JACQUES CLAUDE BEUGNOT, Count (1761-1835), French politician, was born at Bar-sur-Aube. A magistrate under the old regime, he was elected deputy to the Legislative Assembly (1791), then to the Convention. He was involved in the proscription of the Girondists and imprisoned until the 9th Thermidor. He next entered into relations with the family of Bonaparte, and in 1799, after the 18th Brumaire, again entered politics, becoming successively prefect of the lower Seine, councillor of state, and finance minister to Jerome Bonaparte, king of Westphalia. In 1808 Beugnot, who had meanwhile been appointed administrator of the duchy of Berg-Cleves, received the cross of officer of the Legion of Honour with the title of count. He returned to France in 1813, after the battle of Leipzig, and was made prefect of the department of Nord. In 1814 he was a member of the provisional government as minister of the interior; and by Louis XVIII. he was named director-general of police and afterwards minister of marine. He followed Louis to Ghent during the Hundred Days, and became III. 27 one of his confidants. He contributed to draw up Louis's charter, and in his memoirs boasted of having furnished the text of the proclamation addressed by the king to the French people before his return to France; but it is known now that it was another text that was adopted. Lacking the support of the ultra-royalists, he was given the title of minister of state without portfolio, which was equivalent to a retirement. Elected deputy, he attached himself to the moderate party, and defended the liberty of the press. In 1831 Louis Philippe made him a peer of France and director-general of manufactures and commerce. He died on the 24th of June 1835.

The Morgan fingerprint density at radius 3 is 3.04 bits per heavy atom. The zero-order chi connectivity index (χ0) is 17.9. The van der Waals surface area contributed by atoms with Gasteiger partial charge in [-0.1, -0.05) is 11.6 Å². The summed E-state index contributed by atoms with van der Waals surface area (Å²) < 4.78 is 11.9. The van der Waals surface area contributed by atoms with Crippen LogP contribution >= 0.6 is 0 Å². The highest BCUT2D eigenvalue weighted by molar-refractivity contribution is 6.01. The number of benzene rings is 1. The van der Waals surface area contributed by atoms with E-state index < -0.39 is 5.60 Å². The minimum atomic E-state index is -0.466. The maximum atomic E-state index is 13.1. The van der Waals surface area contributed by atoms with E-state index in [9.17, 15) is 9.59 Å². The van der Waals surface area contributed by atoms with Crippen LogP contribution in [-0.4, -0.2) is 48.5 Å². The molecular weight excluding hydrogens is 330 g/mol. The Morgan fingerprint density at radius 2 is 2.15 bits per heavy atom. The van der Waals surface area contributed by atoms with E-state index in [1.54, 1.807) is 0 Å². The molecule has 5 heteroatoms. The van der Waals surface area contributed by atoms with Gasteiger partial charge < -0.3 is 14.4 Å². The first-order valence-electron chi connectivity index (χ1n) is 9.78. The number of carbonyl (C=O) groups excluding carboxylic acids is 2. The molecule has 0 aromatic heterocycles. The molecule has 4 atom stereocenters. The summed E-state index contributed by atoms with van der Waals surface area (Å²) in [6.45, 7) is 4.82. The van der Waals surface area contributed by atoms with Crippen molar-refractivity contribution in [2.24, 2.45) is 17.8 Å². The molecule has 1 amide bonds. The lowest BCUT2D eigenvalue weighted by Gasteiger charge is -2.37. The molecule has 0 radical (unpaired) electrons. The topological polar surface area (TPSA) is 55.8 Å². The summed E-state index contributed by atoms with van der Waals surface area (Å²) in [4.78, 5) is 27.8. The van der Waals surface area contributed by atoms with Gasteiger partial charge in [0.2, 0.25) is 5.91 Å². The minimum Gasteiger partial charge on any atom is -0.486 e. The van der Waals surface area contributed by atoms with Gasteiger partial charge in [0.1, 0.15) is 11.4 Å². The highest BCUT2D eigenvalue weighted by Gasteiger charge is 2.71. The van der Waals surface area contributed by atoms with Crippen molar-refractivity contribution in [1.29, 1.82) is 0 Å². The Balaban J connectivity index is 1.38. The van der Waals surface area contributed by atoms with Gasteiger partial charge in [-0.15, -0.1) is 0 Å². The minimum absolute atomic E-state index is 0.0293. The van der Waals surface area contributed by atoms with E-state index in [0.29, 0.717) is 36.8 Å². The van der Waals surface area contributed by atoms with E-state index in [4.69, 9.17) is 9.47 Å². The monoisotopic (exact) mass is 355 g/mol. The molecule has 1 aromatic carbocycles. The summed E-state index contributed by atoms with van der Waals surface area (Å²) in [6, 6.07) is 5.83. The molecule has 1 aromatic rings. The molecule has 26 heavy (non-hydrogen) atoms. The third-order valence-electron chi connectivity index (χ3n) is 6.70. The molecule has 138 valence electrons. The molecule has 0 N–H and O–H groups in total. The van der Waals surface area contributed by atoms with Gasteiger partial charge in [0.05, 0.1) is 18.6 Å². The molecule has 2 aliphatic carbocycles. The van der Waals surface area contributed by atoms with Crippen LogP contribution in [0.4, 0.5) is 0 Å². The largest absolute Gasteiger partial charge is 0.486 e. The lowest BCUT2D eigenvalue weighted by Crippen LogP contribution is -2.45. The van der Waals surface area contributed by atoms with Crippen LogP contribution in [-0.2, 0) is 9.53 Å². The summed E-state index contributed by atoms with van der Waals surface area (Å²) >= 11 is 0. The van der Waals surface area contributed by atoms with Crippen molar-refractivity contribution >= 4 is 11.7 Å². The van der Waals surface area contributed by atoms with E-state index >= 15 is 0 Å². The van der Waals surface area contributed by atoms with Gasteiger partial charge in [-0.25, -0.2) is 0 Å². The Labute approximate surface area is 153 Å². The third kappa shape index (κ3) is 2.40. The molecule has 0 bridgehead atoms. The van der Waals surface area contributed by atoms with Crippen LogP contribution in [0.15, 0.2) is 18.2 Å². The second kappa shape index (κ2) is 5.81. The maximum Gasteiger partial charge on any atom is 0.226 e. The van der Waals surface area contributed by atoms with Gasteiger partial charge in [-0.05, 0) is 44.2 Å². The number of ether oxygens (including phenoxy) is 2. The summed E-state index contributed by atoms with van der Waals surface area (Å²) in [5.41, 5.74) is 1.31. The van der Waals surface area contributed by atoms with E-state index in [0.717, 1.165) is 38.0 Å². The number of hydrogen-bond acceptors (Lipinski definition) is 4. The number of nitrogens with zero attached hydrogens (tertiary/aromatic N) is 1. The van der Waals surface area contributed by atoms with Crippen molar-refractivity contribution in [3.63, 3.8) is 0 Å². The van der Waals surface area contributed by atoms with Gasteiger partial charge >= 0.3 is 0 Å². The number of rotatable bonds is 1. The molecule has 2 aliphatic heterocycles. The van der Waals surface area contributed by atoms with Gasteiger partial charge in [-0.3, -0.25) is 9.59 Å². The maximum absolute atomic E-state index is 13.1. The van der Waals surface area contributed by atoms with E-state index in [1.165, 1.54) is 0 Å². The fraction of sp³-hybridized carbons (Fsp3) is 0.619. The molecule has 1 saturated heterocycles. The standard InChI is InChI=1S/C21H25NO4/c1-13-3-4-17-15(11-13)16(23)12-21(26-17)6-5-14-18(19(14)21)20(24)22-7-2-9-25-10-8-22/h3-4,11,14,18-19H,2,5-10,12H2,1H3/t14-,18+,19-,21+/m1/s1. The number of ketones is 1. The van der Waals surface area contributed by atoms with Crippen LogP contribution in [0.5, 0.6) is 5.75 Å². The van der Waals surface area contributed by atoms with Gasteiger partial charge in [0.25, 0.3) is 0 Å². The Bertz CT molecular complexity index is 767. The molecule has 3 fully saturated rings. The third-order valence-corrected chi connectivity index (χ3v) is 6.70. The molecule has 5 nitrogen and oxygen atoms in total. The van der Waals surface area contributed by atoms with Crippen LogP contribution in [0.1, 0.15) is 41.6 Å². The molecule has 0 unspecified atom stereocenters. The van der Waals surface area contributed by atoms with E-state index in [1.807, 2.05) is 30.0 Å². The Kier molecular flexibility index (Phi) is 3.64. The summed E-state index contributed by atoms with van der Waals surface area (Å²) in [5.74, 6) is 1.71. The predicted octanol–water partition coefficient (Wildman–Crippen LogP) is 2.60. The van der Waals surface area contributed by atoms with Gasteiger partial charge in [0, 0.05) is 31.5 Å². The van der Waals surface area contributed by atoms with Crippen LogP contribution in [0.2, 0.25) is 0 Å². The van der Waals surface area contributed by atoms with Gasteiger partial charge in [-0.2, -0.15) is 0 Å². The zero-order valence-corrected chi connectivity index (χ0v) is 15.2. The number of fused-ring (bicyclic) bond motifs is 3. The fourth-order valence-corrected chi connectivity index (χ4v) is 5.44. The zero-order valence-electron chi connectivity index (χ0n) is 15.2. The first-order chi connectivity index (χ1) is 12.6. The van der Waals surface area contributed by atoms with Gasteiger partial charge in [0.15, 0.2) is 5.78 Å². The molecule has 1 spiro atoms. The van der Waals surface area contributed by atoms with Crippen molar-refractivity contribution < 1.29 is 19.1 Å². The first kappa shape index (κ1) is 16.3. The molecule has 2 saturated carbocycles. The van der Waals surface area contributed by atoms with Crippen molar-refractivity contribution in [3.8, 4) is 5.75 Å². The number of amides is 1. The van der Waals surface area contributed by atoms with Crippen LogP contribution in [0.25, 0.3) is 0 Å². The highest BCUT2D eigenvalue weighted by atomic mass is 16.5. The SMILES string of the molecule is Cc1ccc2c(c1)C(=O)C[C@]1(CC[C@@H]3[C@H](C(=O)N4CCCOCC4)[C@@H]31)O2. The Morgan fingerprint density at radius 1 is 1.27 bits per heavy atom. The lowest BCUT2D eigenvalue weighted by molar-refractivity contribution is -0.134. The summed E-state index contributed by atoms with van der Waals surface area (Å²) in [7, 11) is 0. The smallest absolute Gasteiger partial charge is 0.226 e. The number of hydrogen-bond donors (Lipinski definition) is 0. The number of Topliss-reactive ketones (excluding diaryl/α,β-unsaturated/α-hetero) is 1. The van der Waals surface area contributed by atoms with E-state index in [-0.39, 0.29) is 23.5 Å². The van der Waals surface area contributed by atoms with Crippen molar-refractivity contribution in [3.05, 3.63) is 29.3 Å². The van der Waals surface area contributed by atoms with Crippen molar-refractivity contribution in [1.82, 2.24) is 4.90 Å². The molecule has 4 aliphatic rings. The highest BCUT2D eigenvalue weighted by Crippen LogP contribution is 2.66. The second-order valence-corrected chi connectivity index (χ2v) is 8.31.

His Son, Auguste Arthur Beugnot (1797-1865), was an historian and scholar, who published an Essai sur les institutions de Saint Louis (1821), Histoire de la destruction du paganisme en occident (2 vols., 1885), and edited the Olim of the parlement of Paris, the Assizes of Jerusalem, and the Coutumes de Beauvoisis of Philippe de Beaumanoir. He was a member of the chamber of peers under Louis Philippe, and opposed Villemain's plan for freedom of education. After 1848 he maintained the same role, acting as reporter of the loi Falloux. He retired from public life after the coup d'etat of Napoleon III., and died on the 15th of March 1865.
The Memoires of J. C. Beugnot were published by his grandson, Count Albert Beugnot (2nd ed., Paris, 1868); see H. Wallon, Eloges academiques (1882); and E. Dejean, Un Pre t fet du Consulat: J. C. Beugnot (Paris, 1907).
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